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Trying to answer to this ticket : What is the difference between instanceof and Class.isAssignableFrom(...)?

I made a performance test :

class A{}
class B extends A{}

A b = new B();

void execute(){
  boolean test = A.class.isAssignableFrom(b.getClass());
  // boolean test = A.class.isInstance(b);
  // boolean test = b instanceof A;
}

@Test
public void testPerf() {
  // Warmup the code
  for (int i = 0; i < 100; ++i)
    execute();

  // Time it
  int count = 100000;
  final long start = System.nanoTime();
  for(int i=0; i<count; i++){
     execute();
  }
  final long elapsed = System.nanoTime() - start;
System.out.println(count+" iterations took " + TimeUnit.NANOSECONDS.toMillis(elapsed) + "ms.);
}

Which gave me :

  • A.class.isAssignableFrom(b.getClass()) : 100000 iterations took 15ms
  • A.class.isInstance(b) : 100000 iterations took 12ms
  • b instanceof A : 100000 iterations took 6ms

But playing with the number of iterations, I can see the performance is constant. For Integer.MAX_VALUE :

  • A.class.isAssignableFrom(b.getClass()) : 2147483647 iterations took 15ms
  • A.class.isInstance(b) : 2147483647 iterations took 12ms
  • b instanceof A : 2147483647 iterations took 6ms

Thinking it was a compiler optimization (I ran this test with JUnit), I changed it into this :

@Test
public void testPerf() {
    boolean test = false;

    // Warmup the code
    for (int i = 0; i < 100; ++i)
        test |= b instanceof A;

    // Time it
    int count = Integer.MAX_VALUE;
    final long start = System.nanoTime();
    for(int i=0; i<count; i++){
        test |= b instanceof A;
    }
    final long elapsed = System.nanoTime() - start;
    System.out.println(count+" iterations took " + TimeUnit.NANOSECONDS.toMillis(elapsed) + "ms. AVG= " + TimeUnit.NANOSECONDS.toMillis(elapsed/count));

    System.out.println(test);
}

But the performance is still "independent" of the number of iterations. Could someone explain that behavior ?

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Are you sure it takes 15ms for 100,000 iterations? It seems like a lot... –  assylias Aug 24 '12 at 9:45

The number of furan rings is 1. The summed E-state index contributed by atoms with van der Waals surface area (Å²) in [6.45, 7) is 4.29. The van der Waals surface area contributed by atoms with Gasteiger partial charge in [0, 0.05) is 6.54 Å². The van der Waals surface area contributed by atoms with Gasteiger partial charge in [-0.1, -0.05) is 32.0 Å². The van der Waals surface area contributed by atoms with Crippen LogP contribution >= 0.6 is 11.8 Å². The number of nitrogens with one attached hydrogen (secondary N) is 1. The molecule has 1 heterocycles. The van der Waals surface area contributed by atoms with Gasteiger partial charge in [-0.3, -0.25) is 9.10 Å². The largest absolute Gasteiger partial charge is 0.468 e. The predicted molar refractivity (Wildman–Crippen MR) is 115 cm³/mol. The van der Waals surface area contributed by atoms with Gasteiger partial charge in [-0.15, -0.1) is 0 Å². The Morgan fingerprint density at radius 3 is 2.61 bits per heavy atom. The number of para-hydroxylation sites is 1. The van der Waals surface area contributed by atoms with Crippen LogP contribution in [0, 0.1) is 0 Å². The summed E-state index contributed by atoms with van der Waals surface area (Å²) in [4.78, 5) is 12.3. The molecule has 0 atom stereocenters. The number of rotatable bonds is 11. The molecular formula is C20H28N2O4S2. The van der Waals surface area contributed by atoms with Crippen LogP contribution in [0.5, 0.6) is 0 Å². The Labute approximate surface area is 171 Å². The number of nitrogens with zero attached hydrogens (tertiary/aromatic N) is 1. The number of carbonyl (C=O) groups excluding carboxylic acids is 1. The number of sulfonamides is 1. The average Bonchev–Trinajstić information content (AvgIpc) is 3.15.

@assylias I guess he only measured the "time to launch" before the JIT replaces the interpreted code. –  Marko Topolnik Aug 24 '12 at 9:47

3 Answers 3

up vote 1 down vote accepted

The JIT compiler can eliminate loops which don't anything. This can be triggered after 10,000 iterations.

What I suspect you are timing is how long it takes for the JIT to detect that the loop doesn't do anything and remove it. This will be a little longer than it takes to do 10,000 iterations.

share|improve this answer
    
I think the JIT will prove by statical analysis that the loop can be collapsed into a single check and compile without a loop. If the compile threshold is 1, it will realize that right away. –  Marko Topolnik Aug 24 '12 at 10:00
  1. A hundred iterations is not nearly enough for warmup. The default compile threshold is 10000 iterations (a hundred times more), so best go at least a bit over that threshold.
  2. Once the compilation has been triggered, the world is not stopped; the compilation takes place in the background. That means that its effect will start being observable only after a slight delay.
  3. There is ample space for optimization of your test in such a way that the entire loop is collapsed into its final result. That would explain the constant numbers.

Anyway, I always do the benchmarks by having an outer method call the inner method something like 10 times. The inner method does a big number of iterations, say 10,000 or more, as needed to make its runtime rise into at least tens of milliseconds. I don't even bother with nanoTime since if microsecond precision is important to you, it is just a sign of measuring too short a time interval.

When you do it like this, you are making it easy for the JIT to execute a compiled version of the inner method after it was substituted for the interpreted version. Another benefit is that you get assurance that the times of the inner method are stabilizing.

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If you want to make a real benchmark of a simple function, you should use a micro-benchmarking tool, like Caliper. It will be much simpler that trying to make your own benchmark.

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